The climate that characterizes the tropical rainforests in South America, including the forests of southeastern Peru where a large number of ecotourism trips are made, has as its main quality the heat and humidity throughout the year, and it is the amount of rainfall per month that defines the seasonal variation in these Amazonian forests.
Throughout the year, the average temperature in the lowland forests in the Peruvian region of Madre de Dios is around 25 degrees Celsius (77° Fahrenheit). As the name implies, there is no true dry season, or at least none as we commonly know it, in the rainforests. Be prepared as it can rain at any time of the year, and the seasons are defined by the frequency and intensity of rainfall, take this peculiarity of the climate in the area into account when booking a date for your visit, as this may define the type of trip you are looking for as well as the amount and variety of animals you may see on your visit.
When we speak of “dry season” and “rainy season” in the lowland forests within the Amazon basin, what we are really talking about is the perceptible seasonal variation that is created at those times of the year, which are characterized by experiencing the rainiest and the least rainy months.
In the biologically and ecologically diverse region of Madre de Dios, where a great variety of ecotourism tours operate, especially to the protected Tambopata National Reserve, the summer months of the southern hemisphere, from mid-December to the end of March, is when the most intense and frequent rains are experienced. During this period, afternoon showers are frequent, and you should know that the heaviest rains occur during the months of January and February. However, tropical storms are usually of short duration, which means that even during the rainiest months it is unusual for ecotourism excursions and wildlife viewing activities to be cancelled due to excessive rainfall.
Although many travelers choose to visit Peru’s rainforests during the months of April through December, which are characterized by less rainfall and also coincide with the northern hemisphere’s summer vacation season, there are many more reasons to visit the rainforests during the rainiest months of the year. When the rains are more intense, many species of trees and plants produce their fruits, known as the fruiting season, which in turn causes greater activity among many species of birds and mammals, especially monkeys in search of the delicacies of the season can be observed more easily.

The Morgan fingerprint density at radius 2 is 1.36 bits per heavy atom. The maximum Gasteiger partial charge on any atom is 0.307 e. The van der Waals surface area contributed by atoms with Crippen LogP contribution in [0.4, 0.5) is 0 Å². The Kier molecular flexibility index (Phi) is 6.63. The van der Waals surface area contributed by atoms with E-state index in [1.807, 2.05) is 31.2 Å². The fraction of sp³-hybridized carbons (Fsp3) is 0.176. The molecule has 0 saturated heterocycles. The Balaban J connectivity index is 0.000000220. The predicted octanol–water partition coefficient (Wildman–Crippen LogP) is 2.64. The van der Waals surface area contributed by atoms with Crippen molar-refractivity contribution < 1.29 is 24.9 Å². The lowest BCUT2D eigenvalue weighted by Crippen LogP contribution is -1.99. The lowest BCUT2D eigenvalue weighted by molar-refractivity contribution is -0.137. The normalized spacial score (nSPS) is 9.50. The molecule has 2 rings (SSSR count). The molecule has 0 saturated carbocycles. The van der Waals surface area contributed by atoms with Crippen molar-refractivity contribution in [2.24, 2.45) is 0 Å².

It is the incredible abundance and diversity of plant species in the rainforest that has allowed the emergence of a great variety of insects, mammals, reptiles and other species that inhabit these forests. And while trees and other plants play a fundamental role as the lungs of the planet, producing oxygen and absorbing CO2, these same plant species also regulate the climate of the rainforests, creating the cycle of “dry” and “wet” seasons on which life and the correct ecological dynamics in the rainforests depend.
Biologists have discovered that in tropical rainforests, characterized by dense foliage and trees that often exceed 30 meters in height, transpiration, the process by which plants and trees release moisture into the atmosphere, is responsible for much of the water that then falls back into the forest understory, constituting one of the basic functioning cycles in this ecosystem.
In addition to studies – supplemented by satellite technology – of convergent winds influencing seasonal variation in the equatorial region, experts have also determined that forests use the increase in fallen tree leaves as a mechanism to trigger seasonal variation in the rainforest. The increase in leaves in the dry season causes an increase in water vapor that rises and cools to form clouds. In this way, the moisture released as water vapor by the trees acts as a sort of pump on a continental scale, providing the water needed to maintain steady, light rainfall patterns throughout the Amazon basin. In this way, it could be said that the trees create and maintain their own annual rainy season, along with the climatological stability that has allowed the world’s rainforests and the countless species they harbor to evolve for more than 120 million years, this ecosystem is self-sustaining but we must still contribute to its care and conservation.